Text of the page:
When the ‘white collar’ is filthy

Citizen digital editor Charles Cilliers

Citizen digital editor Charles Cilliers

State capture? When you start looking more closely, it’s pretty obvious people like the Guptas have just been trying to capture a share of a state that’s long been captured by many others before them.

In the May edition of Noseweek (which is pretty old by now, sure, but I’m not here to try to break any news), financial journalist Barry Sergeant writes about Investec in much the same way that most other journalists write about the Guptas. He even accuses the financial services giant of “state capture” and says that Investec perfected the “game” of state capture long before any infamous Indian moguls compounded in Saxonwold started contemplating which ministers they liked best.

Over six brutal pages, Sergeant writes about how Investec was at the heart of frauds masterminded by the flamboyant corporate crook Brett Kebble – but somehow Investec managed to co-opt the National Prosecuting Authority (NPA) into selectively pursuing which cases get heard in court and which not. What Sergeant describes as a “scam” now worth R38 billion revolved around the troubled South Deep mine that is currently owned by Gold Fields.

He writes: “For a decade, South Africa has seen no prosecutions of serious white-collar crime. As a Durban attorney recently put it in private correspondence to a client: ‘The criminal justice system is in a state of collapse, and it would be a senseless waste of money for me to try to make it work.’”

At the heart of Sergeant’s allegations is the fact that a forensic accountancy firm called John Louw McKnight and Co successfully uncovered evidence that a number of parties looted the assets of the Randgold mining company and ran away with the spoils, and among them was Investec, which took a humble R106 million of the then R1.9 billion pie.

Sergeant is a master of the kind of financial journalism writing that hurts my head, but I understood the gist of it: that Investec used clever lending strategies using offshore accounts that they would prefer no one looks at too closely today.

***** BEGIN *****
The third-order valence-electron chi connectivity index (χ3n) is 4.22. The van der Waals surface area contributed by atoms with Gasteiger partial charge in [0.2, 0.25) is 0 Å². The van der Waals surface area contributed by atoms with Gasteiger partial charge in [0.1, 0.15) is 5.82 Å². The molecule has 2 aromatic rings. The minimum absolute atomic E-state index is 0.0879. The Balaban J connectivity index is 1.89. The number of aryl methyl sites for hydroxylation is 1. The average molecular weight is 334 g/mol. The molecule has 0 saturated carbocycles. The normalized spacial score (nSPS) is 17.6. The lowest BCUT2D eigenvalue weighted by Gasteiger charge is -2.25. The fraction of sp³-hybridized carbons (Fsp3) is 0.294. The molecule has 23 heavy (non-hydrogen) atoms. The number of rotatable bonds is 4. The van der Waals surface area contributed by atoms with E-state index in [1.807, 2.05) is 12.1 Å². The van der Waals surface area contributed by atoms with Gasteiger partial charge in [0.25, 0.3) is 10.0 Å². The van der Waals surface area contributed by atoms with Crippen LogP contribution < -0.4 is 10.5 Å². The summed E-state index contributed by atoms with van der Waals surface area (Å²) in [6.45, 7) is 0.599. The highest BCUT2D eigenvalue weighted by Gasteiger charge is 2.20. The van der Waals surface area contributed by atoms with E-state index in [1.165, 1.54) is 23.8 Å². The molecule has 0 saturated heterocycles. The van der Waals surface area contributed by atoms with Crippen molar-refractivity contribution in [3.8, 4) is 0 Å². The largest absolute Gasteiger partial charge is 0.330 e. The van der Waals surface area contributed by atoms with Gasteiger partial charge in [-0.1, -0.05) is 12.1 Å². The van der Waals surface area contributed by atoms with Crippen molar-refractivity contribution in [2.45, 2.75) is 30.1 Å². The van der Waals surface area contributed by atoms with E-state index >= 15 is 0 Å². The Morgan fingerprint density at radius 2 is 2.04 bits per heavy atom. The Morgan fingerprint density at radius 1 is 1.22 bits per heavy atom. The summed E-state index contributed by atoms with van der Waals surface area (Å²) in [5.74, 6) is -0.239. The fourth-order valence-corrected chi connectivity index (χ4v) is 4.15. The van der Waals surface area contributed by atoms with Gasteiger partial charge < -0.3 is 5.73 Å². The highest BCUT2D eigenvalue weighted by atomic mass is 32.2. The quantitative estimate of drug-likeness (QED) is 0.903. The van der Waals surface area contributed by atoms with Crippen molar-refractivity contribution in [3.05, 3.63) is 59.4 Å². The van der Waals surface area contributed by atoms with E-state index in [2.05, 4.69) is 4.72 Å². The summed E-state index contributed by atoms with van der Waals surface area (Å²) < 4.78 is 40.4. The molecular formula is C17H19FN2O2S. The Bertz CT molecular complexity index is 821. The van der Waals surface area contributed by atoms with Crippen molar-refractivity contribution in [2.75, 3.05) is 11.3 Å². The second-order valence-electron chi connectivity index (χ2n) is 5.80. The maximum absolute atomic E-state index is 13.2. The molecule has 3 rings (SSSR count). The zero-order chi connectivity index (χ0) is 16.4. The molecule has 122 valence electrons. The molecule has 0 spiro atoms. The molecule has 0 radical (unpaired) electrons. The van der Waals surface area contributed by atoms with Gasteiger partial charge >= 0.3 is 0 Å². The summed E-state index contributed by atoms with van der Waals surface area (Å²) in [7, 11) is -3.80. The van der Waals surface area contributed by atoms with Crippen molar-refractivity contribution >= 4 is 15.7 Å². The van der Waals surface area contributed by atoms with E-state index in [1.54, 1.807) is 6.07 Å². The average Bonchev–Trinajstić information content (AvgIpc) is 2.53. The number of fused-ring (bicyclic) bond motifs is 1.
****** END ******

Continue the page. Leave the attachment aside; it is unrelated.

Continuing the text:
The report from John Louw’s forensic accountants, though, does exactly that and is probably the reason why Sergeant was able to scoff at big financial powerhouses such as KPMG and Investec when they threatened him years ago that they would sue him. He’s written books on the subject since then and is still waiting to be sued. He says he would love to be sued, because then they’d have to examine the documents in court. But that’s not going to happen.

The man is yet to be dragged to court, despite the people he writes about having billions and him having an old leather hat.

By the time everyone realised several years ago that Kebble was crooked, by some miracle the NPA failed to submit the John Louw incriminating forensic report to the case’s chief investigators (in those years, the Scorpions).

If you’re wondering why I care about this, there are two reasons: the first is the media frenzy that surrounds the Guptas. We all love to hate them. But their biggest flaw, as far as I can tell, lies in their arrogance. They blatantly drop the names of the government bosses they have in their pockets; they know more about Cabinet reshuffles than anyone in Cabinet, and they’re not scared to advertise that. They tried to trade on their closeness to power. But that only made them enemies.

By contrast, there are few people who can easily name a single boss at a company like Investec, which hides behind its zebras (those stripes are apparently good camouflage on the savannah, you know) and its many sponsorships of many admirable or just well-publicised causes and events. Most people know a name like Ajay or Atul Gupta, and pictures of them now fill us with distaste because they apparently represent everything that’s wrong with South Africa.

But they’re just the obvious ones. It’s not just government; it’s not just gaudy Guptas that we need to worry about. It’s the fact that the country is, in Sergeant’s words, a “paradise for white-collar criminals”.

The second reason I care is that shortly before reading Sergeant’s story I actually signed a document that says I will be paying Investec a fixed amount for (probably) the rest of my working life so that I can earn interest tax free and have the good people there invest it for me.

I sent my young and well-meaning broker the article about Investec, expressing the concern that if any of the less palatable evidence about their past does ever end up before a judge, the company might not survive. He reassured me that, in that very unlikely event, they would then simply move the investment elsewhere and my money would be safe.

Ah. Really? How reassuring.

I was about to put up a fuss about it when he asked me: “Do you know of any investment firms that are totally clean, that don’t have any of these sorts of troubles hanging over them?”

I tried going through a list, but it wasn’t promising and it certainly wasn’t fruitful. My broker’s exact words on his later email were that “most financial services firms will have their issues”.

Quite the understatement.

But that’s how it is. And so I handed over my meagre bit of “investment money”, though part of me was thinking that at least the underside of my mattress has never stolen anything from anyone.


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